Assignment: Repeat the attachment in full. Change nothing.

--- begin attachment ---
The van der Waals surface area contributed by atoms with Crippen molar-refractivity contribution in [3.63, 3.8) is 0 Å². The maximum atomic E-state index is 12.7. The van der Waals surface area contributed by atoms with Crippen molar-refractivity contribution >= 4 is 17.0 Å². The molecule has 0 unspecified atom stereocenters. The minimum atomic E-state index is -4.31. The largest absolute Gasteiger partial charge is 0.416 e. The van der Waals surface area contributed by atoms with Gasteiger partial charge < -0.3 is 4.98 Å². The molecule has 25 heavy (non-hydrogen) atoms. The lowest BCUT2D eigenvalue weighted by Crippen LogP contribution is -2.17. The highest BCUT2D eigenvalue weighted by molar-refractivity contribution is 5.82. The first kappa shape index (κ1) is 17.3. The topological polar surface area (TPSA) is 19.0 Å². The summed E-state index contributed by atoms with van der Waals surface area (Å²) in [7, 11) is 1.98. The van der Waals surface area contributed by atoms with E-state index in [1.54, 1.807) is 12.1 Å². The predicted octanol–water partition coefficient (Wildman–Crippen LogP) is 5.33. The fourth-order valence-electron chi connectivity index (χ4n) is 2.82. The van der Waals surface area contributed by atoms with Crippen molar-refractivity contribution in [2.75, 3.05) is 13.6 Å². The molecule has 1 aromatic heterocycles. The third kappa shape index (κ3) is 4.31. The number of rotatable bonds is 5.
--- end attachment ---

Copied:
The van der Waals surface area contributed by atoms with Crippen molar-refractivity contribution in [3.63, 3.8) is 0 Å². The maximum atomic E-state index is 12.7. The van der Waals surface area contributed by atoms with Crippen molar-refractivity contribution >= 4 is 17.0 Å². The molecule has 0 unspecified atom stereocenters. The minimum atomic E-state index is -4.31. The largest absolute Gasteiger partial charge is 0.416 e. The van der Waals surface area contributed by atoms with Gasteiger partial charge < -0.3 is 4.98 Å². The molecule has 25 heavy (non-hydrogen) atoms. The lowest BCUT2D eigenvalue weighted by Crippen LogP contribution is -2.17. The highest BCUT2D eigenvalue weighted by molar-refractivity contribution is 5.82. The first kappa shape index (κ1) is 17.3. The topological polar surface area (TPSA) is 19.0 Å². The summed E-state index contributed by atoms with van der Waals surface area (Å²) in [7, 11) is 1.98. The van der Waals surface area contributed by atoms with E-state index in [1.54, 1.807) is 12.1 Å². The predicted octanol–water partition coefficient (Wildman–Crippen LogP) is 5.33. The fourth-order valence-electron chi connectivity index (χ4n) is 2.82. The van der Waals surface area contributed by atoms with Crippen molar-refractivity contribution in [2.75, 3.05) is 13.6 Å². The molecule has 1 aromatic heterocycles. The third kappa shape index (κ3) is 4.31. The number of rotatable bonds is 5.